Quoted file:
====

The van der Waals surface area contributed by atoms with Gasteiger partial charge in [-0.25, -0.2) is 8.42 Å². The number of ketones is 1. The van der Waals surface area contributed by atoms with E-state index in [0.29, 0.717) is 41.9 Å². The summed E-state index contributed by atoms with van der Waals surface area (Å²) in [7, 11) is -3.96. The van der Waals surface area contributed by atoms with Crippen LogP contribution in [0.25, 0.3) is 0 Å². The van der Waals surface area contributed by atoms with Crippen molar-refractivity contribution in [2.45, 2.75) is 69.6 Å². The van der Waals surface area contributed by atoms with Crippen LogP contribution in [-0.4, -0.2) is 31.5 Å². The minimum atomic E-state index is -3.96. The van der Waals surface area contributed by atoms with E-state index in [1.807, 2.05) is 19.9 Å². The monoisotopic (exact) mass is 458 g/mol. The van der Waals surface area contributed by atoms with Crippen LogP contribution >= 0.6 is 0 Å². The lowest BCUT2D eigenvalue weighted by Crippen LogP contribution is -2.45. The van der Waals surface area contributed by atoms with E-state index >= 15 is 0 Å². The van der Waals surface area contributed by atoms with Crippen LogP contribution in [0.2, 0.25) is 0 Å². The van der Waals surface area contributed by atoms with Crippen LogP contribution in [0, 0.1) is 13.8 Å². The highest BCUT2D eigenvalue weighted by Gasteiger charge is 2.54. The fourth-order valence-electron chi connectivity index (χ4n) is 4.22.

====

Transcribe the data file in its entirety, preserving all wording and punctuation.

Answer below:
The van der Waals surface area contributed by atoms with Gasteiger partial charge in [-0.25, -0.2) is 8.42 Å². The number of ketones is 1. The van der Waals surface area contributed by atoms with E-state index in [0.29, 0.717) is 41.9 Å². The summed E-state index contributed by atoms with van der Waals surface area (Å²) in [7, 11) is -3.96. The van der Waals surface area contributed by atoms with Crippen LogP contribution in [0.25, 0.3) is 0 Å². The van der Waals surface area contributed by atoms with Crippen molar-refractivity contribution in [2.45, 2.75) is 69.6 Å². The van der Waals surface area contributed by atoms with Crippen LogP contribution in [-0.4, -0.2) is 31.5 Å². The minimum atomic E-state index is -3.96. The van der Waals surface area contributed by atoms with E-state index in [1.807, 2.05) is 19.9 Å². The monoisotopic (exact) mass is 458 g/mol. The van der Waals surface area contributed by atoms with Crippen LogP contribution >= 0.6 is 0 Å². The lowest BCUT2D eigenvalue weighted by Crippen LogP contribution is -2.45. The van der Waals surface area contributed by atoms with E-state index >= 15 is 0 Å². The van der Waals surface area contributed by atoms with Crippen LogP contribution in [0.2, 0.25) is 0 Å². The van der Waals surface area contributed by atoms with Crippen LogP contribution in [0, 0.1) is 13.8 Å². The highest BCUT2D eigenvalue weighted by Gasteiger charge is 2.54. The fourth-order valence-electron chi connectivity index (χ4n) is 4.22.